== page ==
Another possibility is the use of cranberry. Cranberries contain a proanthocyanidin that can prevent the colonization of the E. coli uropathogen in the vaginal mucosa and reduce the frequency of bacteriuria (GoR C) . McMurdo et al carried out a randomized controlled trial in elderly women to compare the efficacy in preventing UTI of cranberry capsules with trimethoprim (GoR C) . The time to first recurrence of UTI was not significantly different between groups. In addition, trimethoprim had a very limited advantage over cranberry in the prevention of recurrent UTI in older women but had more adverse effects and withdrawals.
However, few clinical studies have been conducted, although in small and heterogenic populations, an advantage in the use of cranberry juice or other oral preparations in the prevention of bacteriuria has been shown. In the elderly population, there is only one clinical quasi-randomized study in elderly women with asymptomatic bacteriuria, which showed that bacteriuria and pyuria were significantly reduced in women taking cranberry juice in comparison with women who received placebo (GoR C) . Because asymptomatic bacteriuria in the elderly is not treated, however, the clinical significance of this study remains inconclusive.
Further wide-scale randomized studies are essential to define and establish the exact role of estrogen therapy, probiotics, lactobacilli, and other possible and available methods to reduce the use of antibiotics.
Bacteriuria, particularly asymptomatic bacteriuria, is a very frequent finding in both healthy postmenopausal and institutionalized women. Urological factors, such as urinary incontinence, presence of any grade of cystocele and postvoiding residual volume, together with previous UTI and nonsecretor status, are associated with recurrent UTI in this population. Some studies showed a relationship between bacteriuria with diabetes or sexual intercourse. The role of vaginal or oral estrogen together with the use of probiotics and lactobacilli remains questionable.
This manuscript was published originally in: Naber KG, Schaeffer AJ, Heyns CF, Matsumoto T, Shoskes DA, Bjerklund Johansen TE (eds): Urogenital Infections. European Association of Urology - International Consultation on Urological Diseases, 1st edition 2010, Arnhem, The Netherlands, ISBN:978-90-79754-41-0.
The authors have nothing to disclose.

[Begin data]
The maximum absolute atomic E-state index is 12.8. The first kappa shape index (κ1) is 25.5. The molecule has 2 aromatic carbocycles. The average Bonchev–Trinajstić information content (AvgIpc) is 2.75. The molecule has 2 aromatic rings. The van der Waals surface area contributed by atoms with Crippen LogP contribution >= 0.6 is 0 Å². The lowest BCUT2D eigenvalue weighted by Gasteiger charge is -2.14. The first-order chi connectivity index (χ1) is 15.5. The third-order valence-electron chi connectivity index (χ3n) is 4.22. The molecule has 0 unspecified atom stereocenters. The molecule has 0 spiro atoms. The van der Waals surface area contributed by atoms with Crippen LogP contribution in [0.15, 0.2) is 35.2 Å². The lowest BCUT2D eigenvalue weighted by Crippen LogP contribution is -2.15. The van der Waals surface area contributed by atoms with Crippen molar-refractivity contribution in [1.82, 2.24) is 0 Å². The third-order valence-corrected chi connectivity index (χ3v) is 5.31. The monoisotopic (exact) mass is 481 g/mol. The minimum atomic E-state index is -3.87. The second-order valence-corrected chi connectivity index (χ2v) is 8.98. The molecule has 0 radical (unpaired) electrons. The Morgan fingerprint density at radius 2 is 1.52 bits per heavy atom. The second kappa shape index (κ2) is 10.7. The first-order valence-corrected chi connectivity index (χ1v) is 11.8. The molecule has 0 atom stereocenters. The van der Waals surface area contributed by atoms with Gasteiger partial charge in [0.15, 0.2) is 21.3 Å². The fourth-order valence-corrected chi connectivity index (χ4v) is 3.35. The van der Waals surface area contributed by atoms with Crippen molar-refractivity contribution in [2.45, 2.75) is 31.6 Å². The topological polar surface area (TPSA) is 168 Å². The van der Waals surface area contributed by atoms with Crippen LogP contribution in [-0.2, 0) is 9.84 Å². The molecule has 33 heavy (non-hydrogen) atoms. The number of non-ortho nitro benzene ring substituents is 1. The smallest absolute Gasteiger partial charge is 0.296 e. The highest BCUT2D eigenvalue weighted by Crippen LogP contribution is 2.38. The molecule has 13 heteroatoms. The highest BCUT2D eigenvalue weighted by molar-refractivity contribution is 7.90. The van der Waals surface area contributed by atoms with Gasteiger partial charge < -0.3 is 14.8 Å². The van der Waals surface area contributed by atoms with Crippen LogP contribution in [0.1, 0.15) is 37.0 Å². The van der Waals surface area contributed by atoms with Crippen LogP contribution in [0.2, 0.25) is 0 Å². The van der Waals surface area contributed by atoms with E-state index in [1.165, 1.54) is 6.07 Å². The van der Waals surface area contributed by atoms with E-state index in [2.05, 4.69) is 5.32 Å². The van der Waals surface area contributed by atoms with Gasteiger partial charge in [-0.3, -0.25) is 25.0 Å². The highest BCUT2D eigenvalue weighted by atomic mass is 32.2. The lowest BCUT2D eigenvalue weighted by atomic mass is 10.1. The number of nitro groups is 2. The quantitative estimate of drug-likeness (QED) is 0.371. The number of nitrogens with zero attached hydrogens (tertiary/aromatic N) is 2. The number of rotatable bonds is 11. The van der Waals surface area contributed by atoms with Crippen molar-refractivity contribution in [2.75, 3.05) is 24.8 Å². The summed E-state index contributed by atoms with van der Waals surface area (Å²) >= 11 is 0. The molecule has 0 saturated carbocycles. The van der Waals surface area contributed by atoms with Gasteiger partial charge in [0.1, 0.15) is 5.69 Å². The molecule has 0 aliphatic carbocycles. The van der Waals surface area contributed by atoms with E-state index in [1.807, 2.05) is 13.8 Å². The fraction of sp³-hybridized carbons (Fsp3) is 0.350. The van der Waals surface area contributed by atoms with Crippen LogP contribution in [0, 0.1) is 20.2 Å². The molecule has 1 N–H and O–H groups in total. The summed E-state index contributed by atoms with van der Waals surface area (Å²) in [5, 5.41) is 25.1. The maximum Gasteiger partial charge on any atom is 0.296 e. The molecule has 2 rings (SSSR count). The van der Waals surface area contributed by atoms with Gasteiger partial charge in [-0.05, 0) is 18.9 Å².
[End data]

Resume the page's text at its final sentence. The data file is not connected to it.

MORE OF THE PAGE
Urinary tract infection (UTI) is the most common bacterial infection in women in general and in postmenopausal women in particular. Whereas UTI in otherwise healthy women is considered as 'uncomplicated' UTI, in some guidelines, UTI in postmenopausal women is considered as 'complicated' UTI. Such a generalization may not be justified, however, because the different situation of the host in this population has to be considered more carefully. In his article on UTI in postmenopausal women, Raul Raz substratifies the population into at least two groups regarding age and general status: 1) (otherwise) healthy, young postmenopausal women aged about 50 to 70 years who are neither institutionalized nor catheterized, and 2) elderly (functionally impaired) institutionalized women with or without a urinary catheter. Concerning impact and outcome, UTI in the first group is much more closely related to 'uncomplicated' UTI in otherwise healthy premenopausal women than to the 'complicated' UTI found in patients with underlying urological anomalies. In the Antimicrobial Resistance Epidemiology in Females with Cystitis (ARESC) study , the proportion of Escherichia coli in symptomatic, uncomplicated cystitis of 1,261 premenopausal, nonpregnant women without diabetes mellitus and without recurrent UTI (two or more within 6 months or three or more within 1 year) was 80.8% and not significantly different from the proportion (80.3%) in 762 (otherwise healthy) postmenopausal women without diabetes mellitus and without recurrent UTI up to an age of 65 years. Therefore, UTI in this group of postmenopausal women was considered 'uncomplicated' in the recently published German guideline on uncomplicated UTI . UTI in the second group as described by Raul Raz has to be considered at least as 'health care associated' and most often also as 'complicated' if the patient is catheterized or if other complicating factors are present. It is also important to consider the risk factors for recurrent UTIs, which are also common in postmenopausal women. For the first group aged between 50 and 70 years, these are mainly lack of estrogen, urogenital surgery, incontinence, cystocele, postvoid residual urine, prior UTI, and nonsecretor status. For the second group aged over 70 years, these are mainly catheterization, incontinence, urogenital surgery, diminished mental status, and former antimicrobial treatment. Also important is to note that there was no increase in mortality related to bacteriuria for otherwise healthy individuals. Bacteriuria per se did not appear to be a risk factor for mortality. Therefore, asymptomatic bacteriuria in elderly women should not be treated with antibiotics according to Raul Raz's recommendation. In general, treatment of acute cystitis and pyelonephritis in otherwise healthy postmenopausal women is similar to that in premenopausal women. In general, the application of the new ORENUC classification of UTI as proposed by the EAU/ESIU does better to differentiate between postmenopausal status per se (in otherwise healthy women) as a risk factor (for example, for recurrent UTI) and postmenopausal status combined with other risk factors (e.g., nephropathies or uropathies) (Table 1) than does the classic system in which UTI is only substratified into 'complicated' and 'uncomplicated' UTI . For prevention of recurrent UTI, the alarming increase in multidrug-resistant uropathogens makes it imperative to consider and to evaluate alternative strategies as pointed out by Raul Raz in his article.